Finally he piles into the car and we head back toward the city.

Kutcher and Scott greet each other with some sort of secret handshake. Scott produces gum, and asks us if we want a piece. Hmm. This can't be good.

I ask Scott about the recently released Bulletproof Monk. But he steers the conversation in another direction. He had been in Claremont volunteering for Shoes That Fit, an organization that helps needy schoolchildren by providing them with new shoes. Scott is on the their board of directors, and they are in the midst of a loafer drive.

"Many of us take our shoes for granted," said Scott, leaning over the front seat and gesturing emphatically. "Children who have grossly inadequate shoes cannot concentrate on learning. Many are in physical pain, but most damaging is the shame these students feel when others make fun of their shoes."

With his breakthrough performance as Steve Stifler in 1999's American Pie, Scott established himself as one of the most prolific teen comedy stars of his generation. From Final Destination and Road Trip to American Pie 2, he has taken the Corey baton and run with it like no other. Scott's recent appearance on Late Night With Conan O'Brien was Corey through and through: My heart actually, literally skipped a beat when he said, in all earnestness: "I wasn't going to do American Pie 3 under any circumstances, but it was such a great script, I couldn't say no."

The only question concerning Scott seemed to be, which Corey would he turn out to be?

But now that I was in his presence, my hopes were being pummeled. Scott had left high school at the age of 16 -- his bio leading one to believe that he had just dropped out. In fact he had graduated early, an entirely different deal. He was born and raised in Cottage Grove, MN. It was as if "Woody" from Cheers had suddenly sprung to life and was with us in the car. Only this Woody was smart.

God damn it.

Scott bangs the headrest with the heel of his fist.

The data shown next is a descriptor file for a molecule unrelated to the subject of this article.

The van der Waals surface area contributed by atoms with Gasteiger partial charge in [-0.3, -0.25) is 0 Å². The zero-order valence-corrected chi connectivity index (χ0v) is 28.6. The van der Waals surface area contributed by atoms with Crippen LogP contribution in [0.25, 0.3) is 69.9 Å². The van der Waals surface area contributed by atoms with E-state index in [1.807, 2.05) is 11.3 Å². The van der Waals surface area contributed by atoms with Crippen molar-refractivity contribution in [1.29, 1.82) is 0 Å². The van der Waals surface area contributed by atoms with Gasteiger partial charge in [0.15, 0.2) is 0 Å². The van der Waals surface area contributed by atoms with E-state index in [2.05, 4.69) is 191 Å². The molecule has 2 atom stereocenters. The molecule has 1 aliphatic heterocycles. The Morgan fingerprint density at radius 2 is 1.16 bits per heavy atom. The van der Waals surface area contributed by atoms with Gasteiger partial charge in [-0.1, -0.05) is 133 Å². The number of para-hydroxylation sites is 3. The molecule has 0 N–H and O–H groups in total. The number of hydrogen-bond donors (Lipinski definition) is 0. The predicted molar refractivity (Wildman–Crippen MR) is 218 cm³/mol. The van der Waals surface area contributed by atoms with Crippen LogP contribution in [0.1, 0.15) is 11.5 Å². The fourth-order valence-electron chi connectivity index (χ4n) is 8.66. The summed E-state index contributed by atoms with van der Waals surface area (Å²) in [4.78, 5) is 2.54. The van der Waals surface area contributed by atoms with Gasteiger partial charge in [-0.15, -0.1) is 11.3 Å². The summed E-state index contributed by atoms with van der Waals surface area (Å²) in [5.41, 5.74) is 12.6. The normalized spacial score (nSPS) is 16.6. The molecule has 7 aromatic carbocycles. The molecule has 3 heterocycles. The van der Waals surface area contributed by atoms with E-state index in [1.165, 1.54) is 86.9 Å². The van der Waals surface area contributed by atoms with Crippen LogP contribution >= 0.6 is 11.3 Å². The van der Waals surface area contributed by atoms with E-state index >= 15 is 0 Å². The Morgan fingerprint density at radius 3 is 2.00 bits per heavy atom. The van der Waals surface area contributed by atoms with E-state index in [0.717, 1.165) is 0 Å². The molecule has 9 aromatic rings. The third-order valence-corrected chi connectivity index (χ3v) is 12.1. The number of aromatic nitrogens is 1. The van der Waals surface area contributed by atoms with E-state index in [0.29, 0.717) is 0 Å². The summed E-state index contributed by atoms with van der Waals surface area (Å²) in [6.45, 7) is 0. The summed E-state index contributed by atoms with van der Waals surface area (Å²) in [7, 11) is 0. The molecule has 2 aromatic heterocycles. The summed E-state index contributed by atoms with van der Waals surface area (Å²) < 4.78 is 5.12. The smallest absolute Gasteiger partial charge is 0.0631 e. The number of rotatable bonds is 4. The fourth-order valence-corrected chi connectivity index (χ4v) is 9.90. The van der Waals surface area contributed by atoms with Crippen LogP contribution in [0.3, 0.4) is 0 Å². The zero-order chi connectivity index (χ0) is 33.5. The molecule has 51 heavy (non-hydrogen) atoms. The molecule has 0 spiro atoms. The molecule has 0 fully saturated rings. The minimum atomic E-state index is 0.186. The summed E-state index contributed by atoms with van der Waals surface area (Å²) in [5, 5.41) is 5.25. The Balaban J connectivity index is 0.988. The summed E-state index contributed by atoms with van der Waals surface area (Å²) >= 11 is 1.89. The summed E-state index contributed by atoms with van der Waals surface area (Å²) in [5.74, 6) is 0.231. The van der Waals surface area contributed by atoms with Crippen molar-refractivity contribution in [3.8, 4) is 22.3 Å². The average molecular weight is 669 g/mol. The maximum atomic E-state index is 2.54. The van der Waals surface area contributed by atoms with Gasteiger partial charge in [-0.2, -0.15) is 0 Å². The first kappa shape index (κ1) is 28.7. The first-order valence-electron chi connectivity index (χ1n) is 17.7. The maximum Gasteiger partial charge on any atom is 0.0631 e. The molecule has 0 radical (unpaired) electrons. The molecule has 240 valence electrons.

"We can provide these children with adequate shoes," he says, tears welling in his eyes. "Once they see that learning can be comfortable, there is no limit to what they can achieve."

I put away my notebook, and give him a cash donation of $10, which he places in his shirt pocket.

"He gets like this sometimes," explains Kutcher. "The only thing that gets his mind off shoes is a trip to Disneyland. How can you stay sad while you're watching those playful chipmunks, Chip and Dale?"

"Um, are we …"

"Don't worry," says Scott. "We can get you in for free."

We head south, toward Anaheim, and The Happiest Place on Earth. I peer out the back window with my face pressed against the glass, like a reluctant kid on his way to summer camp. Soon the show tunes will begin.

Tell the world my story.

Manhattan, April 6, 2003, 7 p.m. -- I step into the cab at Lexington and 42nd, in midtown. The driver switches on the meter and we head toward Long Island. The driver is a middle-aged gentleman who appears to be from the Middle East.

"I've just been to California," I say out loud, not knowing if he's listening, or if he indeed even understands English. "I was supposed to be doing this story on how Ashton Kutcher and Seann William Scott are the next Coreys, but it didn't work out. They were fakes. Their films make them appear to be drugged-out losers, but they don't live up to it in real life. It turns out they aren't Coreys at all."

There is a pause.

"I came to your country because of your Coreys," says the driver, not taking his eyes off the road. "Prayer of the Rollerboys, Snowboard Academy, The Double O Kid, National Lampoon's Last Resort -- I have seen them all."

"You're kidding."

"In what other country would you have Coreys?" he asks. "They could exist nowhere else in the world. Your Coreys are what makes you great."

There is another long pause.

"Keep looking," he says, heading onto the bridge. "Perhaps Frankie Muniz and Justin Berfield will get into some sort of trouble."

One can only hope.



Rick Chandler is the former managing editor of, and is now a columnist for He owns many attractive ties.